How’s your relationship with your hoof care provider?
Growing up on a farm in a rural area is kind of like living in Mayberry on the Andy Griffith Show. Everyone’s pretty friendly and most of the town knows each other. You may personally know your mail carrier and you treat them almost like part of the family. You may even leave them some chocolates in the mail box around Christmas time to express your gratitude.
So, do you feel that way about your hoof care provider? Do you feel compelled to show her your gratitude?
If not, then you may want to rethink your relationship with her.
You don’t have to give her a box of chocolates to show your appreciation; however, your actions can be just as good.
Since your horse’s soundness is the most crucial ingredient in her over all health and well-being, it’s essential to have a great relationship with your hoof care specialist.
That doesn’t mean that you have to be best friends, but it’s important that you have mutual respect for each other and work as a team in your horse’s health.
Since I provide natural hoof care services, I’m on the other side of the fence, and for me it’s essential to have a great relationship with my customer. That being said, it works both ways.
So what are some simple changes you can make that will cause a shift for the better in your relationship with your provider?
Simple Strategies for Creating Mutual Respect
Rapport and respect are not only critical ingredients for you and your equine companion, but for you and your hoof care specialist as well. Without rapport, there will be no mutual respect. Building a strong relationship with your provider will reap benefits for your horse. Although these concepts are common sense, they’re not common practice.
Here are a few strategies to consider:
- Be on time. Be respectful of your hoof care provider’s time. Remember that she’s in business for herself and, although you’re important to her, she has customers other than you. If for any reason you know you’ll be late, then give her a call. She may be able to work on another horse before stopping by your place, but do your best to give her plenty of notice. Keep in mind that horses are predictably unpredictable, so if your provider is late, be as flexible as you can, within reason. On the other side of the coin, I feel it’s important to give my customer a courtesy call if I’m going to be a little late. The simple action of picking up the phone to make that call, or texting, can go a long way on both the rapport and respect scale.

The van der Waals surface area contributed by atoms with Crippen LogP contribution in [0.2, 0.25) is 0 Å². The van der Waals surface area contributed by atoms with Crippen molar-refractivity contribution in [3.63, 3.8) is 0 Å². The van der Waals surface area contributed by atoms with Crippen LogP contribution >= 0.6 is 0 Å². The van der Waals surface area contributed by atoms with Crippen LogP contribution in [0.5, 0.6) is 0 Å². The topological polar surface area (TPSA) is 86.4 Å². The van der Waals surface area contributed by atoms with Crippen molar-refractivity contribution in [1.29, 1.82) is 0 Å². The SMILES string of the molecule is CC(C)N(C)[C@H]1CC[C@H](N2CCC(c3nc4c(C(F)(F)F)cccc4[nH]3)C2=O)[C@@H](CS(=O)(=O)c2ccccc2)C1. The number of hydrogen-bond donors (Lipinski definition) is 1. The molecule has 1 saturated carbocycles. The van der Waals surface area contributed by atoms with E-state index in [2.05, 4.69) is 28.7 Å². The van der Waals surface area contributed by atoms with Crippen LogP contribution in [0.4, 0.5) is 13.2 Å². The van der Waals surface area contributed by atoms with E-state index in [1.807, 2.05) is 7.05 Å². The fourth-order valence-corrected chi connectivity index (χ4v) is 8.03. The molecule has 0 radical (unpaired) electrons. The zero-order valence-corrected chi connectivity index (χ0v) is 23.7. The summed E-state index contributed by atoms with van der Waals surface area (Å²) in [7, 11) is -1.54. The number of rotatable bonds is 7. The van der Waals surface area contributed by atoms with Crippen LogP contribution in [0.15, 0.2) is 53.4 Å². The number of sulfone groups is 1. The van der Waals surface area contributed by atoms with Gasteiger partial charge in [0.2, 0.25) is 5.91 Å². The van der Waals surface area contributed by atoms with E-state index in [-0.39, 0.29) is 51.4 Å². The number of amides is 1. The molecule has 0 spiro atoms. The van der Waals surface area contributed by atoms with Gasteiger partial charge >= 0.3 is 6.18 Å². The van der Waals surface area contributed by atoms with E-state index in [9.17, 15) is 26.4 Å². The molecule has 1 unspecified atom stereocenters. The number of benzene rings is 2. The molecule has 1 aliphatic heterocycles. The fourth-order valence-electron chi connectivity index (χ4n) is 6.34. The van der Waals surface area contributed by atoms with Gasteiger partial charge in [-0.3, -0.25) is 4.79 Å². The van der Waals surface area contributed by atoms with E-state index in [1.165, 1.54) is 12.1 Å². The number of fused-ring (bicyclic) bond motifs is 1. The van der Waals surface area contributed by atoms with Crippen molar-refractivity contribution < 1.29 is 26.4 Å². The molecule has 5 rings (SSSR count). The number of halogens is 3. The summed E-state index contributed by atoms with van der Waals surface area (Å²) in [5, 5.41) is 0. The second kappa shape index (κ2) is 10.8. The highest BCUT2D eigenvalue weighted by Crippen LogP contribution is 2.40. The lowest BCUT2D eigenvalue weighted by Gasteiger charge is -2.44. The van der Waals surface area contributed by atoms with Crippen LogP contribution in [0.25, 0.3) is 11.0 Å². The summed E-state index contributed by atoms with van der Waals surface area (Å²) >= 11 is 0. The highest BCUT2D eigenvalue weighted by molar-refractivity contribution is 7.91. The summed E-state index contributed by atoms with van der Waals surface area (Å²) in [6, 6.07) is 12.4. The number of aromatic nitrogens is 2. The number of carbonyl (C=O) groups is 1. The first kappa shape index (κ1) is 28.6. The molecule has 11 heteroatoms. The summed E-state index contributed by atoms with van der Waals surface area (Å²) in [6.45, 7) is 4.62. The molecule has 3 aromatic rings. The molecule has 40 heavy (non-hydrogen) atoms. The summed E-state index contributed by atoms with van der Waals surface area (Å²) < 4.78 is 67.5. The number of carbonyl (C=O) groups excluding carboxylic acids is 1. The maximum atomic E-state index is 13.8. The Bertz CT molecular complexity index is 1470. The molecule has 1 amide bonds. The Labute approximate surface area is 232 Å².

- Have your horse caught. One of the most respectful things you can do is have your horse caught and ready for your hoof care professional. There are exceptions to this, but as a general rule, have her ready. You would be surprised by how often a customer doesn’t have her horse ready for her provider. Even worse, the hoof care professional may be expected to go fetch the horse from the pasture herself. Please don’t be that person. If you’re a hoof care provider you may want to consider charging extra for this service. This relates to #1 and being respectful of your hoof care specialist’s time.
- Prepare your horse for hoof care. Although most natural hoof care providers have good horse-man-ship skills, that doesn’t mean they’re responsible for training your horse to have her feet handled. Not only is this unfair to the hoof care professional, it’s also unfair to your equine companion. It’s not your horse’s fault if she’s not prepared and it’s not up to your provider to prepare her. I’m a big proponent of either turning a client down for a trim or charging more for a horse that hasn’t been fully prepared. Some of the worst horses I’ve worked on have been owned by “trainers” who feel foundational training is not important. Many times this is why conventional farriers will tranquilize a horse for a trim, which is not ethical, but occurs quite frequently. If you don’t know how to prepare your horse, then seek out competent assistance. Sometimes your hoof care provider may offer an additional service of preparing your horse. This can be a good option.
- Be empathetic. Although it may look easy for a seasoned professional to trim or shoe, understand that it’s not a walk in the park. The service your hoof care professional is providing is dangerous and requires a certain level of physical fitness and horse-man-ship skills. Additionally, if your horse doesn’t stand quiet for her hoof care then it can take longer for your provider to finish the job, so don’t expect her to rush but do expect to be charged extra if the situation warrants it. This goes back to #3 – preparation.
- Understand that what you pay is not all profit. Despite what some may think, there are expenses involved when someone provides hoof care services. With gas on the rise, don’t be surprised if you see professionals start to tack on a trip fee. Not only is gas an expense but also continuous tool replacement. I once had someone complain to me about what a conventional farrier charged her for a shoeing (of course my answer was to go barefoot) but, in all honesty, I felt that price was reasonable. So next time your natural hoof care provider charges you a little extra for materials, horse handling or a trip fee, understand that although she may love horses, she’s in business and is not a charity.
I hope these simple tips will help you build a better relationship with your hoof care professional. Even if you just implement one or two of these principles, it will go a long way with your provider. You will more than likely watch your relationship with her change before your eyes if you’re consistent with your actions.
What Do You Think?
If you’re a hoof care specialist or a equine guardian, do you have anything to add to these 5 strategies?
Keep it soulful,
Photo Credit – Stephanie and Ransom (after Ransom rolled in the mud)